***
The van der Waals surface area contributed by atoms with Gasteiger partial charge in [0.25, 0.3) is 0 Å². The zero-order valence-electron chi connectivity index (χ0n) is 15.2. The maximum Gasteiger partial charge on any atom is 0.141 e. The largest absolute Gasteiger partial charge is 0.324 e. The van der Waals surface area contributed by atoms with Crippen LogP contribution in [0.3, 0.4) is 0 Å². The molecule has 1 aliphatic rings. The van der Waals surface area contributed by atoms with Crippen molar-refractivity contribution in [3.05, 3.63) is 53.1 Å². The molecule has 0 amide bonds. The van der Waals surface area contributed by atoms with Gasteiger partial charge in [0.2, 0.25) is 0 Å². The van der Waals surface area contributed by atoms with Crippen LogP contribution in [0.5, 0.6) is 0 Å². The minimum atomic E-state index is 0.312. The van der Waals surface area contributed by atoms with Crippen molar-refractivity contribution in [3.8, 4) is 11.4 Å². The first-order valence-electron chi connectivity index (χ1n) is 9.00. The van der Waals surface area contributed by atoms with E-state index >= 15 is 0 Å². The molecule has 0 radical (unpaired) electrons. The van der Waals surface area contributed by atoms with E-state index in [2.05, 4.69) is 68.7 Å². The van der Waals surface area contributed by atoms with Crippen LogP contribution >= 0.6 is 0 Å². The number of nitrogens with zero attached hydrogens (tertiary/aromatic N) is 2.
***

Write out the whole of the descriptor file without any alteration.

The van der Waals surface area contributed by atoms with Gasteiger partial charge in [0.25, 0.3) is 0 Å². The zero-order valence-electron chi connectivity index (χ0n) is 15.2. The maximum Gasteiger partial charge on any atom is 0.141 e. The largest absolute Gasteiger partial charge is 0.324 e. The van der Waals surface area contributed by atoms with Crippen LogP contribution in [0.3, 0.4) is 0 Å². The molecule has 1 aliphatic rings. The van der Waals surface area contributed by atoms with Crippen molar-refractivity contribution in [3.05, 3.63) is 53.1 Å². The molecule has 0 amide bonds. The van der Waals surface area contributed by atoms with Gasteiger partial charge in [0.2, 0.25) is 0 Å². The van der Waals surface area contributed by atoms with Crippen LogP contribution in [0.5, 0.6) is 0 Å². The minimum atomic E-state index is 0.312. The van der Waals surface area contributed by atoms with Crippen molar-refractivity contribution in [3.8, 4) is 11.4 Å². The first-order valence-electron chi connectivity index (χ1n) is 9.00. The van der Waals surface area contributed by atoms with E-state index >= 15 is 0 Å². The molecule has 0 radical (unpaired) electrons. The van der Waals surface area contributed by atoms with E-state index in [2.05, 4.69) is 68.7 Å². The van der Waals surface area contributed by atoms with Crippen LogP contribution >= 0.6 is 0 Å². The number of nitrogens with zero attached hydrogens (tertiary/aromatic N) is 2.